“We don’t want to talk them out of their dreams; we just want to give them some reality, too.”

You know, there’s much to criticize about how schools blow smoke about how college athletics is merely an extension of their academic mission, so pointing out the hypocrisies embedded in the current arrangement is justified.  But it seems to me some of the anger coming out of this study is misplaced.

Young black men playing basketball and football for the country’s top college teams are graduating at lower rates than black male students at the same schools — despite having financial and academic support that removes common hurdles preventing many undergraduates from earning degrees, a new report has found.

While 58 percent of black male undergraduates at the 65 schools in the Power 5 conferences got degrees within six years, 54 percent of black male student-athletes at the same schools graduated, according to an analysis of the 2014-15 academic year by University of Pennsylvania researcher Shaun Harper.

Harper said the graduation gap represents a wide and systemic issue worse than isolated scandals seen on individual campuses.

“It happens just about everywhere,” said Harper, director of Penn’s Center for Race and Equity in Education. “Generations of young black men and their parents and families are repeatedly duped by a system that lies to them about what their life chances are and what their athletic outcomes are likely to be.”

You’re starting with the wrong system, man.  Start with high schools that are woefully resourced for the purpose of preparing these kids for college.  And as far as their parents and families go, well, they don’t have the excuse of youthful inexperience to fall back on.  So why aren’t they doing more proactively before their children are misled?

That being said, I don’t disagree with this:

“When coaches are looking for the best athletic talent, that’s what they’re looking for,” Harper said. “They’re not really concerned with academic talent.”

And why should they be, when the system doesn’t incentivize them to do so?  But if that’s not where their focus lies, who’s there to see to it that the schools’ proclaimed devotion to the academic life aren’t just empty words?

One thing I do give the NCAA credit for was its decision to stiffen core eligibility standards in high school curriculum.  But those are new and we won’t see their effect for a few years.  In the meantime, more finger pointing is in order, I suppose.

50 Comments

Filed under Academics? Academics., Life After Football

50 responses to ““We don’t want to talk them out of their dreams; we just want to give them some reality, too.”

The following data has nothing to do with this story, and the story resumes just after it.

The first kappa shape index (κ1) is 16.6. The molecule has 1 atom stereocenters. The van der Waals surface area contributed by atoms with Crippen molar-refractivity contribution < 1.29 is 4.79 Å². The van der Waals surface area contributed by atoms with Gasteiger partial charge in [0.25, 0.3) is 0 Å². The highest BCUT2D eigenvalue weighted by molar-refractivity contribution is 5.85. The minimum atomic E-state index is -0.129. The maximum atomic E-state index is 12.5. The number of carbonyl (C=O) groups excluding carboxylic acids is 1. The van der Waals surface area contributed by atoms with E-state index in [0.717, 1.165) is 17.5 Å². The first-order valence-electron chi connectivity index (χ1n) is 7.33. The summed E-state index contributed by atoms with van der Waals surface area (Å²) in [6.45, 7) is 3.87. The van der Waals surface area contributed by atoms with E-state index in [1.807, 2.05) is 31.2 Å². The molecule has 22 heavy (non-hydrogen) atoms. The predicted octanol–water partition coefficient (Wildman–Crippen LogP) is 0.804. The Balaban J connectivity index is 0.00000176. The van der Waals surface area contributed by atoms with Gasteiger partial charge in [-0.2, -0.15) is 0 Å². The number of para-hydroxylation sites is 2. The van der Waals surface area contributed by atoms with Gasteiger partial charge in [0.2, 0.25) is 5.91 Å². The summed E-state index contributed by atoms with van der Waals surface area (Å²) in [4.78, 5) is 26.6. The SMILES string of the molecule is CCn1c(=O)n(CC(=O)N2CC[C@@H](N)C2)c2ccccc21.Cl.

1. rchris

    Athletes can have lower test scores and grades and still get into these universities. That alone would lead one to expect a lower graduation rate.

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    • JCDAWG83

      This is the root of the problem. Kids in middle and high school are told if they work to excel at sports, they can get into college and become professional sports millionaires and they don’t have to concern themselves with school and grades except on a minimal level. If the NCAA would mandate that kids must have grades and test scores that would first allow them to be admitted to a college before they could receive an athletic scholarship, the disparity would disappear.

      I would guess the graduation rates for members of the tennis, golf, gymnastics, track, equestrian and other sports besides football and men’s basketball track pretty closely to the overall graduation rate.

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  2. Are they taking into account that a lot of these kids are leaving for NFL after 3 years in college? Hell 3/4’s of Kentucky’s basketball team leaves after 1 year in school. Those kids have very little interest in getting a degree and only attend college because the leagues, NFL & NBA, won’t allow folks straight out of high school to play.

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    • They are taking them into account and your point way off base. There are 15,170 Division 1 football players. 96 Juniors have declared for the 2016 NFL Draft. That is 0.6% of players leaving early. Even, it is only 2.5% of Junior players.

      48 college players declared for the 2015 NBA draft which is just .875% of the 5485 Division 1 Men’s Basketball players.

      The graduation rate of football and basketball players is not really being affected by the handful of guys leaving early for the professional ranks.

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  3. DawgPhan

    4% in one year doesnt really seem like that much of a difference.

    Not enough to really get worked up about.

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    • JCDAWG83

      If all students had access to the tutors, mentors, etc the athletes have, the regular student graduation rate would be in the upper 90% range.

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      • W Cobb Dawg